This doesn’t come without challenges. There will be an immediate need for retraining, and more health focused induction and there will be considerable investment needed in internal infrastructure, equipment and staff development. As Clem Gaffney notes “We will be hiring people to tell guests what not to do and that’s completely alien to the nature of Irish hospitality”. 

What was normal is gone. As Gaffney continued “It will be like going back to a bygone era. We will have a Concierge to manage the elevator” Andrew O’Neill, Chief Executive of Choice Hotel Group agrees and points out “We will be telling staff what they can no longer do”. Even the simple things like staff coming to work will change. On entry and exit they will need new sanitisation protocols, new health checks and even staff dining, changing rooms and breaks will require new procedures. Hoteliers are already restructuring layouts, signage and clearly the welcoming front reception desks will be very different with distancing, screens, contactless payments and a greater use of technology.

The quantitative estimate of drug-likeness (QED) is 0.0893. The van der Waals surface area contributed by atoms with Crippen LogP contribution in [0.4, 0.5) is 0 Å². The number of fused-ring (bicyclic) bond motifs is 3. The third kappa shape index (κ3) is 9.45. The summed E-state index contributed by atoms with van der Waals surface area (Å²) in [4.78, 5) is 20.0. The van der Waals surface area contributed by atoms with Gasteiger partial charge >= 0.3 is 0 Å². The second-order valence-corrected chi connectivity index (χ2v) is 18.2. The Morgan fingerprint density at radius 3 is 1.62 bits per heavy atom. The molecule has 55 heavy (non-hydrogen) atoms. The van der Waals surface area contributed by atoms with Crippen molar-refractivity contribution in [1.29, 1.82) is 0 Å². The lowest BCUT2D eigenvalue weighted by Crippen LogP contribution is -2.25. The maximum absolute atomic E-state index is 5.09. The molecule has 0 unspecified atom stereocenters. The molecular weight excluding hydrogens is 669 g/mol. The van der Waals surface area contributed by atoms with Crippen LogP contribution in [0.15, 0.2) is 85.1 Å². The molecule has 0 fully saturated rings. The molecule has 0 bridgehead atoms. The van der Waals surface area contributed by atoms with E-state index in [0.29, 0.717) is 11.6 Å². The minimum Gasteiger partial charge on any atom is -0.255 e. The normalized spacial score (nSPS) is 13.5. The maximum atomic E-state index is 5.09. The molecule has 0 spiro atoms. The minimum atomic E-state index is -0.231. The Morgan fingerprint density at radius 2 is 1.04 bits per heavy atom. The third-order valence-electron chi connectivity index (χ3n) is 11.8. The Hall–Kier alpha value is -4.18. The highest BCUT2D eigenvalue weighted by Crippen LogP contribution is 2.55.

The customer journey will not be the same and that includes the interaction with guests. Buffets are likely to be a thing of the past. Hotel Bars will be reconfigured and the entire check out process will have far less engagement. The friendly welcome of a Concierge in uniform is likely to be replaced with a high vis jacket introducing guests to the new codes. There will be new positions requiring new people, knowledge and tact. As O’Neill points out “Who will feel comfortable in the immediate future coming to breakfast? That means many guests will opt for in room dining and that adds 16% more to food and beverage costs. In room dining will become the norm”

At the core of every good hotel experience is the interaction with people. Ask anyone if they enjoyed their stay in a hotel and inevitably the answer has nothing to do with describing the rooms, structure or luxury. Typically, they will say “They are such nice people”. Naturally, as gregarious people, interaction makes memories, good or bad. The hospitality business is built on our people and this is a fundamental cornerstone for The Dalata Hotel Group, Ireland’s largest collection of hotels. Stephen McNally, Deputy Chief Executive, is passionate about people. It is at the heart of their Maldron and Clayton brands and they walk the talk with their industry standard professional development programmes.